Scroll Top
Choosing a new baking band

It takes extensive experience to determine which belt works best with specific bakery products. Ashworth provides recommendations in terms of materials, design, and engineering. The choice will be the result of an extensive checklist and case-by-case analysis.

Ashworth has been manufacturing baking bands for 75 years, all translating into experience in selecting the right belt for each application. Here are the key points to consider when selecting a metal belt the specialist shared with us, having in mind that its approach is very much solution-based, and Ashworth tailors each belt to specifically meet the requirements of its customers.

“When determining the correct belt, materials and design that best meet our customer needs, we review the current situation, their goals and parameters,” said Dale Jeavons, Factory Representative Manager EMEA. “These are all imperative considerations for successful recommendations.” 

According to Jeavons, the following key factors are important when specifying the correct oven belt:

  • Be aware of the processing temperature – this is product-specific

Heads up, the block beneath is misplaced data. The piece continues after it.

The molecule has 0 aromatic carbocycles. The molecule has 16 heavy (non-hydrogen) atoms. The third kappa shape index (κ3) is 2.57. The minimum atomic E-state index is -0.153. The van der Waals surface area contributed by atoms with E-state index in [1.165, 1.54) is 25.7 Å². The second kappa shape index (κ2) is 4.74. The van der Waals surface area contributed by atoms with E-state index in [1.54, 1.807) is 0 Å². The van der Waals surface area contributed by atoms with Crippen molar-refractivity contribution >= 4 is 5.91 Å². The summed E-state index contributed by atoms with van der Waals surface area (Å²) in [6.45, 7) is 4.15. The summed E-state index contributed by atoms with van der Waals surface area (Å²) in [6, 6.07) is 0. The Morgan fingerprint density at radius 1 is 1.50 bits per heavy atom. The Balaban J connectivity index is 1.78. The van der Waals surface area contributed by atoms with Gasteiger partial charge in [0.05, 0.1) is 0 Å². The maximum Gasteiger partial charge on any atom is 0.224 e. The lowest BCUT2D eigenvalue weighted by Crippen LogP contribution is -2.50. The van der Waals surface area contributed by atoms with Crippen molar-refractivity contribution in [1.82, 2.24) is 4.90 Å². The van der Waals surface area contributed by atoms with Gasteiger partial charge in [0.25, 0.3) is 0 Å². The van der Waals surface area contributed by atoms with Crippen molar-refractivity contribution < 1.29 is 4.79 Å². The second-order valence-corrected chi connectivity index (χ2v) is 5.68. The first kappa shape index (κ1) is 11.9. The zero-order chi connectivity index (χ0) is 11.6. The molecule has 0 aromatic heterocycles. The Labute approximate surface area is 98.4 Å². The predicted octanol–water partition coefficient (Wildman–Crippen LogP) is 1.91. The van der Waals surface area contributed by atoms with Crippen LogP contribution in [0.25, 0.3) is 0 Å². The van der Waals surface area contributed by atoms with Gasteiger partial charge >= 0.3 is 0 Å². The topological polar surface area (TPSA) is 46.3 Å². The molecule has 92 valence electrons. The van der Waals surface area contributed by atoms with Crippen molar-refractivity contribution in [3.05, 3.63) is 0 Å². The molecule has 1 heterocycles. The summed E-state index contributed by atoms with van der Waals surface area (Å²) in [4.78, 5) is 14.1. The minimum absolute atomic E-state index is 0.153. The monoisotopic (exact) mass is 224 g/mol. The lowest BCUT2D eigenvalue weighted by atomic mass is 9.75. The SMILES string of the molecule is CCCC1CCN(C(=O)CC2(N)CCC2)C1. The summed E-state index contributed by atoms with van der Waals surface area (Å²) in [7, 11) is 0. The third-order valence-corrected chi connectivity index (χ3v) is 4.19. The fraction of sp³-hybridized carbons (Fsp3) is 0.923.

• Consider the number of zones and the temperature of each heating zone
  • Method of heating – direct fire, infrared, forced air, etc.
  • The weight and size of the product – these parameters determine how strong the belt needs to be, allowing for maximum belt tension
  • Consider the lateral weave and wire diameter. Remember, the cross-sectional area of the belt is the strongest part of the belt.
  • Belt path
  • Belt strength required
  • Product support required
  • Condition of the product when placed on the belt
  • The ingredients used in the product. If you have a product with high-fat content, you need to choose a solid steel band rather than woven wire. Fat is harder to clean from a mesh belt. Avoid product getting stuck in the mesh — this is particularly true with chocolate chip cookies. Ashworth’s CB5 is perfect for savory crackers, for example.
  • The belt support structure must be adequate. This is a case-by-case consideration, and it will determine the width of the belt, its load capacity, and how the load is distributed on the belt. Take note that this is an important consideration, especially with breads.
  • Belt speed: belts can operate up to 30 meters per minute (or faster), on a straight run conveyor for an oven.
  • Terminal transfers also have an impact on the choice of the baking belt. Consider the terminal transfer, as a rule of thumb, the closer the crimps the tighter the transfer. The longitudinal pitch of the belt has an impact on the terminal and transfer roller diameter.
  • The open area of the belt – to allow cooking gases to escape.
  • The type of drive and diameter of drive rollers or sprockets – some belts are friction-driven (the bigger the friction drive, the better for more contact). Positive (sprocket) driven belts often use smaller diameters.
  • Tracking and control devices

Read the full article in Baking+Biscuit International, issue 4 (2021).